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Wednesday, April 3rd, 2013 09:19 pm
First book finished was American Gods by Neil Gaiman. I didn't read this when first published, and was only able to read it now because of the Kindle version. I wasn't sure what to make of it at first, with much more swearing and sex than I'm used to in Neil's books! But I quickly adjusted, and grew to love what it did with mythology and storytelling. I now look forward to reading his Anansi Boys, also waiting for me on my Kindle.

Patrick Moore loved his many cats, and Miaow!: Cats Really are Nicer Than People! is his book about them. I read this in Kindle version, but mainly on my iPad, so I had full colour pictures. I wanted to like it more than I did. It was very touching in places, but needed to be edited much more ruthlessly. For example there was an awful lot of repetition throughout.

Love Virtually by Daniel Glattauer was a Kindle deal of the day, which I snapped up, intrigued by its telling of a romance played out in emails. I have a personal connection with this, given partly how my husband and I got together, back in the early days of the Internet. But I found the book frustrating. In particular I regularly wanted to slap the female main character. It was such an irritating reading experience. I do not intend to read the sequel.

Ever since seeing Audrey Niffenegger talk to Neil Gaiman at the Edinburgh Book Festival I'd wanted to read her The Night Bookmobile graphic novel. I was able to borrow a copy through the local library, having one sent over to my local library to pick up. And although I liked the idea of a story set around a mobile library I had huge problems with the book, specifically the ending. It was such a problem for me that it plummeted at that point from earning a Goodreads rating of 3/5 to 1/5. I cannot recommend this book.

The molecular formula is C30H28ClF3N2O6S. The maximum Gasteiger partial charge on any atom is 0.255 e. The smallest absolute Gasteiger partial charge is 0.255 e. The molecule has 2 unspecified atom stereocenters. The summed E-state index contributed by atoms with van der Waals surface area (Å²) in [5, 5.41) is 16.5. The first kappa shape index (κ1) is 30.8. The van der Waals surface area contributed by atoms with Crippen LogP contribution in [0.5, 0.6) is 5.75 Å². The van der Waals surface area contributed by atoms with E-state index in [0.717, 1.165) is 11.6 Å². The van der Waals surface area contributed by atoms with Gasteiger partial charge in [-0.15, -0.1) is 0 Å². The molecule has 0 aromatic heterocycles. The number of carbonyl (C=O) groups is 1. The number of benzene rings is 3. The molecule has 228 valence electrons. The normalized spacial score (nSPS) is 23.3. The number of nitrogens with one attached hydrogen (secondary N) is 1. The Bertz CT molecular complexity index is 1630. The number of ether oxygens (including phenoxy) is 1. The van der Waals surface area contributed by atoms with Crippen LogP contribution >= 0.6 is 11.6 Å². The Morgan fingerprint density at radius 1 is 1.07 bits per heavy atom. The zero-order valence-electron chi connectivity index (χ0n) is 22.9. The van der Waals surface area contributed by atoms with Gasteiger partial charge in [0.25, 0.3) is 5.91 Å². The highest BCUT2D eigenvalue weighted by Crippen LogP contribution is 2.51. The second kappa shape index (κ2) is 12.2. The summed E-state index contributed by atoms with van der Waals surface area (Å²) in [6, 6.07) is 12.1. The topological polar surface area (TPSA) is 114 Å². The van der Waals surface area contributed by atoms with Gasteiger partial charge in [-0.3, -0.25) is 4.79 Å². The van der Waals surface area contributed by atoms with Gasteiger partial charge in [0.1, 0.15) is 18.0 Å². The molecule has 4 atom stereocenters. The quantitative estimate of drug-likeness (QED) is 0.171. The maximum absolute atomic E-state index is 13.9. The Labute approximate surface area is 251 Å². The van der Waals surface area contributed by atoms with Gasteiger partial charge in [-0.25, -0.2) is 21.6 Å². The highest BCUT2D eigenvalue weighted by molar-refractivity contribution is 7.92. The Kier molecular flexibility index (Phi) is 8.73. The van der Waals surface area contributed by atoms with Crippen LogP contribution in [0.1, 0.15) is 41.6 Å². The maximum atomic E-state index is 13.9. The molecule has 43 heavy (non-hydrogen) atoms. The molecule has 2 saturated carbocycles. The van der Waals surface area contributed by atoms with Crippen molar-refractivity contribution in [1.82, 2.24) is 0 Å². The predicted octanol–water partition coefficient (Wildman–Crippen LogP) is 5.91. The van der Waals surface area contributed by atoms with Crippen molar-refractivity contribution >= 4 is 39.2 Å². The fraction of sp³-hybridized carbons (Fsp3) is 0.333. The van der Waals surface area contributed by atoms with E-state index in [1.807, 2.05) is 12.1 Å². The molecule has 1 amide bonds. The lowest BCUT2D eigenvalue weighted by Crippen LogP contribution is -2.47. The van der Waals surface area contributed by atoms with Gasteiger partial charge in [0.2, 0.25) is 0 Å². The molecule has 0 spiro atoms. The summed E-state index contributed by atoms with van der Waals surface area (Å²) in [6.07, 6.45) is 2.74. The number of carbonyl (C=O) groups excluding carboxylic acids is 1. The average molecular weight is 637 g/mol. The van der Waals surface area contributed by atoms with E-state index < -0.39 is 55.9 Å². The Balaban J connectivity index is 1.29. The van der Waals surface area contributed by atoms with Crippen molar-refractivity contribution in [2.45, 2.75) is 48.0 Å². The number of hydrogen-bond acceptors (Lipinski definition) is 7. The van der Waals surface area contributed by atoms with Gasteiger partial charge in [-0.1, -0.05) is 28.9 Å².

For the Yoggie book club last month I read The Anubis Gates by Tim Powers. This is a time travelling concoction involving ancient Egyptian sorcery and timey-wimey Doctor Who style plotting. I enjoyed the plot, but had huge problems with the writing style. So often it seemed to be written in a way - arguably over-written - which made it really hard work for me as a reader. I also thought it needed to be edited far more brutally. Still glad I read it.

The BBC are rereleasing a number of Doctor Who old novels, one for each Doctor, in print and digital form. I snapped up Mark Gatiss's Last of the Gaderene, which I tried to read in print years ago, but could never get into. This time I got on much better. It features the Third Doctor and Jo, and although I had some problems with it, and also found it a bit too similar for example to the same author's Nightshade, I really enjoyed it.

Last finished was a quick read: Marcus Sedgwick's The Spear of Destiny Doctor Who anniversary e-short featuring again the Third Doctor and Jo. I really enjoyed this, and found it another step up in quality from the previous month, and a vast improvement over the appalling First Doctor story of January. So very pleased. Having read American Gods recently I also liked what it did with Norse myth. Very good story.


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